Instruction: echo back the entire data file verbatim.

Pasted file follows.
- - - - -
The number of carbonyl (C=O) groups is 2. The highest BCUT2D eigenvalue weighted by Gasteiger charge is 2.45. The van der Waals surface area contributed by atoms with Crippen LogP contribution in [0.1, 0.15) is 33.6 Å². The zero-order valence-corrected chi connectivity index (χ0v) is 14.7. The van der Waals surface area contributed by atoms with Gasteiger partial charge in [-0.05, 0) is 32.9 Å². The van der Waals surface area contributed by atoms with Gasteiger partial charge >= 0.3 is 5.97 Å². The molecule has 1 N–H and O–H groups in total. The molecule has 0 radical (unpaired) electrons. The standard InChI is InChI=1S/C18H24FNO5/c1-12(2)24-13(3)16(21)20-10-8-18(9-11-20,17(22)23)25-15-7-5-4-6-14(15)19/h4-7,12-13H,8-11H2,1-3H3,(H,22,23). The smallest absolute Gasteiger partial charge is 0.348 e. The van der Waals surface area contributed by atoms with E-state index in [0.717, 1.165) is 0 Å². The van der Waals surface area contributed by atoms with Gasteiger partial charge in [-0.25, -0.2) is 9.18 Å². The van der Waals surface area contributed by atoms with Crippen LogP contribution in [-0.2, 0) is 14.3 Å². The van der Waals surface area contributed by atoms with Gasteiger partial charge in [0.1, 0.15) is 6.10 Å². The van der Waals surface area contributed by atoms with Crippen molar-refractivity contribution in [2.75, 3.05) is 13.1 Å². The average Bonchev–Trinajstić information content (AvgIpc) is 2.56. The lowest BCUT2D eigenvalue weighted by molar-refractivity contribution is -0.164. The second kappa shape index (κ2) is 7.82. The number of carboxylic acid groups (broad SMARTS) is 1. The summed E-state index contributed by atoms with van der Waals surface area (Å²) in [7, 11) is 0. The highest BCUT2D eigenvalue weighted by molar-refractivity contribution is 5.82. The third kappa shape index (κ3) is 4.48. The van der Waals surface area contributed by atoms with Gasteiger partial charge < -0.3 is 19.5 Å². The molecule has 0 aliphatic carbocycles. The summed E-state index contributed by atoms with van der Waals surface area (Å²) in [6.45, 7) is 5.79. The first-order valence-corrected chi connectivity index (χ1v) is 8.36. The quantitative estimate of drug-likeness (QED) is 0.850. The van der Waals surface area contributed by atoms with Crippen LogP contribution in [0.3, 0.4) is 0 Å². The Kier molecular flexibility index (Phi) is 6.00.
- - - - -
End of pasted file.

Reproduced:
The number of carbonyl (C=O) groups is 2. The highest BCUT2D eigenvalue weighted by Gasteiger charge is 2.45. The van der Waals surface area contributed by atoms with Crippen LogP contribution in [0.1, 0.15) is 33.6 Å². The zero-order valence-corrected chi connectivity index (χ0v) is 14.7. The van der Waals surface area contributed by atoms with Gasteiger partial charge in [-0.05, 0) is 32.9 Å². The van der Waals surface area contributed by atoms with Gasteiger partial charge >= 0.3 is 5.97 Å². The molecule has 1 N–H and O–H groups in total. The molecule has 0 radical (unpaired) electrons. The standard InChI is InChI=1S/C18H24FNO5/c1-12(2)24-13(3)16(21)20-10-8-18(9-11-20,17(22)23)25-15-7-5-4-6-14(15)19/h4-7,12-13H,8-11H2,1-3H3,(H,22,23). The smallest absolute Gasteiger partial charge is 0.348 e. The van der Waals surface area contributed by atoms with E-state index in [0.717, 1.165) is 0 Å². The van der Waals surface area contributed by atoms with Gasteiger partial charge in [-0.25, -0.2) is 9.18 Å². The van der Waals surface area contributed by atoms with Crippen LogP contribution in [-0.2, 0) is 14.3 Å². The van der Waals surface area contributed by atoms with Gasteiger partial charge in [0.1, 0.15) is 6.10 Å². The van der Waals surface area contributed by atoms with Crippen molar-refractivity contribution in [2.75, 3.05) is 13.1 Å². The average Bonchev–Trinajstić information content (AvgIpc) is 2.56. The lowest BCUT2D eigenvalue weighted by molar-refractivity contribution is -0.164. The second kappa shape index (κ2) is 7.82. The number of carboxylic acid groups (broad SMARTS) is 1. The summed E-state index contributed by atoms with van der Waals surface area (Å²) in [7, 11) is 0. The highest BCUT2D eigenvalue weighted by molar-refractivity contribution is 5.82. The third kappa shape index (κ3) is 4.48. The van der Waals surface area contributed by atoms with Gasteiger partial charge < -0.3 is 19.5 Å². The molecule has 0 aliphatic carbocycles. The summed E-state index contributed by atoms with van der Waals surface area (Å²) in [6.45, 7) is 5.79. The first-order valence-corrected chi connectivity index (χ1v) is 8.36. The quantitative estimate of drug-likeness (QED) is 0.850. The van der Waals surface area contributed by atoms with Crippen LogP contribution in [0.3, 0.4) is 0 Å². The Kier molecular flexibility index (Phi) is 6.00.